Aug 16, 2019 at 11:52 am

    Watching PGA Tour Live has made me a much more patient and happy golfer. When you just watch on the weekends you’re seeing the best players in the world with the their A games – because they’re leading.

    Watching a guy on Thursday shoot 75 is pretty informative. The number of times I’ve watched pros miss the green from inside 125 yards is too high for me to count, the number of 3 putts and duffed chips and balls left in the bunker…pros are aliens but even they have bad days and/or bad stretches and they certainly hit bad shots.

    Im still hard on myself – but it’s in a much more positive way than it used to be.

    • Bill

      Aug 17, 2019 at 9:44 am

      This guy gets it. I don’t have PGA live now, but at one point I did. Only watching the leaders on the weekend creates a false reality. Those golfers leading are playing at their very best on the weekend, which is hardly their reality 100% of the time. It’s important to be able to see those 75 score rounds and all of the frankly bad shots out on tour. Most recently I recall Henrik Stenson’s glorious shank. That was good to see and certainly softened up my expectations.

      • GotThaRight

        Aug 17, 2019 at 3:24 pm

        I noticed that too when watching The Masters on their website. They had it where you could see almost every shot. And yes those guys are really good though even they arent the robots that are shown come sat and sun afternoon. What CBS and NBC show us during that coverage is the best of the best at their very best.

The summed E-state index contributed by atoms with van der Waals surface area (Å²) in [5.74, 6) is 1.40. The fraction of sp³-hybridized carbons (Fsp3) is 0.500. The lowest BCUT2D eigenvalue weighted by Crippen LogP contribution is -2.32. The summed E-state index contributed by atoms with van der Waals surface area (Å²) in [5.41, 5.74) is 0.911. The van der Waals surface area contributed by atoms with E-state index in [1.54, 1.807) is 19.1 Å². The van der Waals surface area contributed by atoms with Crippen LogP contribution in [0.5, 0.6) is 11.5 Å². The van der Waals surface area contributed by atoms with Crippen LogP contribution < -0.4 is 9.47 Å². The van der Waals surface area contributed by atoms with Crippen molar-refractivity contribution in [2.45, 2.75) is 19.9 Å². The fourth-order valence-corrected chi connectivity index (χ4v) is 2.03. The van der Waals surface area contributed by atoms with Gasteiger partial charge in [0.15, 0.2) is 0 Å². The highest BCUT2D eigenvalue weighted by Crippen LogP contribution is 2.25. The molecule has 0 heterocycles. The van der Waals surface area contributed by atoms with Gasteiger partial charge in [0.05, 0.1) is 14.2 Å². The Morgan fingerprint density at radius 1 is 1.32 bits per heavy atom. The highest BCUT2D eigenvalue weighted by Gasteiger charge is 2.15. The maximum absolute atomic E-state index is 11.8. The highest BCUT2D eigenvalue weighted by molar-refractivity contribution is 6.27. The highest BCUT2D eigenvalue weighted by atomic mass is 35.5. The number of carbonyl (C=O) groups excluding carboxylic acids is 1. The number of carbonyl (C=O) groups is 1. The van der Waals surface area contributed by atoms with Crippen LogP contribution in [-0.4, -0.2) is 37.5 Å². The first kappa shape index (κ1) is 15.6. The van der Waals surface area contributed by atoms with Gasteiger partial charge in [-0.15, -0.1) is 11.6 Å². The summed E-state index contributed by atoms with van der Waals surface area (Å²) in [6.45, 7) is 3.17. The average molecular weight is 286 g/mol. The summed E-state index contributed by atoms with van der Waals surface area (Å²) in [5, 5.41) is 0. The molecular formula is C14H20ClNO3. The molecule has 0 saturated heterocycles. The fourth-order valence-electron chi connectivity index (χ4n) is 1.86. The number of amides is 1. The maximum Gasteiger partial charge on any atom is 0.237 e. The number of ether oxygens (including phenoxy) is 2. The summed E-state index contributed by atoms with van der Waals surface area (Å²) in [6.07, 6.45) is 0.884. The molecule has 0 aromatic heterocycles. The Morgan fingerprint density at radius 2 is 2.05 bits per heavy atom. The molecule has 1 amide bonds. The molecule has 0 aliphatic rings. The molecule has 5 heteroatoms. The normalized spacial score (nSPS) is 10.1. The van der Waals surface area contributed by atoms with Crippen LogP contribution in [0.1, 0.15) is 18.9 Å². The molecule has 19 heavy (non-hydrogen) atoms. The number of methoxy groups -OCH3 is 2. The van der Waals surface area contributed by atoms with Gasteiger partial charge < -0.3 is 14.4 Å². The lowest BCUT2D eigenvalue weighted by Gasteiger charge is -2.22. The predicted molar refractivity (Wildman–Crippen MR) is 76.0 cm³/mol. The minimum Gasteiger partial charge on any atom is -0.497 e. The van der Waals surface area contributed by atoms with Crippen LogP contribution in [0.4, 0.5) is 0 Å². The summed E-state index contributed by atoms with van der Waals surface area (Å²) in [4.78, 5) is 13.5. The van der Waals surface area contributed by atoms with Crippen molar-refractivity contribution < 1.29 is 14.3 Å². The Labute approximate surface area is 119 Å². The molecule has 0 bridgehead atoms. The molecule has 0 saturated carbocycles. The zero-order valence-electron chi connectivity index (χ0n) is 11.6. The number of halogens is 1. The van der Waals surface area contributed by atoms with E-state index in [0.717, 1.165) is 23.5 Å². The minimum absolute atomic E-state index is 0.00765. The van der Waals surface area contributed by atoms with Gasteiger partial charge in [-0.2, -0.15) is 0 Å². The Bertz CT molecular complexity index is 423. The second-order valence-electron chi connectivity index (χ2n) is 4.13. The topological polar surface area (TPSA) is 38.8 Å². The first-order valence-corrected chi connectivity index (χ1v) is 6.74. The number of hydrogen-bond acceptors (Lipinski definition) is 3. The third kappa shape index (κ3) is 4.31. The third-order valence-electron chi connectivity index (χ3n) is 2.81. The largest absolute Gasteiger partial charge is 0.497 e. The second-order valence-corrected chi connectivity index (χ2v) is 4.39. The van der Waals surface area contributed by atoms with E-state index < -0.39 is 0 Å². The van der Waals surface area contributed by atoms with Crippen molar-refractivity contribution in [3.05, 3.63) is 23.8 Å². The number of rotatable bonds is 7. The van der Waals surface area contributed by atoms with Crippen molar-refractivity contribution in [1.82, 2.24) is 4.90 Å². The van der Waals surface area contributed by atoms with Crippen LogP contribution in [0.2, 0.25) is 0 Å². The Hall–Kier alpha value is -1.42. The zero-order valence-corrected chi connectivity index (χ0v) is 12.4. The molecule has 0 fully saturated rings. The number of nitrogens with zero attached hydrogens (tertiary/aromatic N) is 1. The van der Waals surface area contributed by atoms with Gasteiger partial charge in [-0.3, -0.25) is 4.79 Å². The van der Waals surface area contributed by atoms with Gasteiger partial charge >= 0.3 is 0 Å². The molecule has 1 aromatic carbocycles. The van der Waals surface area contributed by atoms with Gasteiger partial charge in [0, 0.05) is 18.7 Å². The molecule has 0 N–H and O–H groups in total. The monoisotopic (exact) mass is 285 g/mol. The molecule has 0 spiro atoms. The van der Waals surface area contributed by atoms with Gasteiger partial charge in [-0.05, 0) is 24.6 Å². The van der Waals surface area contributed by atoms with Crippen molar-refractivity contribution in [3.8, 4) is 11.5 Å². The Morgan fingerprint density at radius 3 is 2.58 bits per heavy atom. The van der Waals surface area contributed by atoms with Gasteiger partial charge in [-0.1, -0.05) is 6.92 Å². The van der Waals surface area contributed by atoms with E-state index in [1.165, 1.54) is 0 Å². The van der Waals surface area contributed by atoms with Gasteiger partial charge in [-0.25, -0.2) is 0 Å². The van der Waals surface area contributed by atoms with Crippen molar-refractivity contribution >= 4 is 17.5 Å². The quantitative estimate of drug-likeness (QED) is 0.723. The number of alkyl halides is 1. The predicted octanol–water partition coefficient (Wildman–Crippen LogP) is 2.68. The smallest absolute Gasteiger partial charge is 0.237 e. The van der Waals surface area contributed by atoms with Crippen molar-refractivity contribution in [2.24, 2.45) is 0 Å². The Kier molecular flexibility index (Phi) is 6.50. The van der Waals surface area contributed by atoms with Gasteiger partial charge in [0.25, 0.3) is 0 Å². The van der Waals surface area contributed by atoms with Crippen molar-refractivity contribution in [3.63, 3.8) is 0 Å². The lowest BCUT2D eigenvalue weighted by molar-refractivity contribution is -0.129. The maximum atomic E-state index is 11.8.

• 3rd times a charm

          Aug 17, 2019 at 3:28 pm

          I think what seperates the pros from very good/elite amateurs is that pros quickly get over a bad shot and only focus on what they can do next. Not what has already happened.

  16. chris pottle

    Aug 16, 2019 at 11:31 am

    Everyone was much better than I or I was – not me

    • Tom

      Aug 19, 2019 at 8:34 am

      Love it when someone tries to play grammar police and it turns out they’re wrong.

      “Everyone was much better than me” is grammatically correct. Easy way to test? Substitute in the third person:

      “Everyone was much better than him”, not “Everyone was much better than he”.
      “Everyone was much better than Chris”.
      “Everyone was much better than you”.

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Podcasts

Golf’s Perfect Imperfections: Task to target

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In this week’s episode: How having a target will improve your direction and contact you have with the ball.

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On Spec: Blades vs cavity backs | Classic gear vs. modern equipment

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In this episode, host Ryan talks about a recent experience of playing poor golf and what it took from an equipment perspective to get his game back on track.

The talk is wide-ranging and offers an inside look at what equipment tweaks or experiments might help you play better golf—or get you out of a rut.

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Opinion & Analysis

From the GolfWRX Vault: How far should you hit your golf clubs?

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Editor’s note: Jaacob Bowden‘s 2013 piece on how far a club “ought” to carry based on clubhead speed—i.e. how far you should hit your golf clubs–remains one of our most widely read pieces (thanks, Google search). And while seven years have passed since its publication, the data remains the same, and thus the piece remains just as relevant today.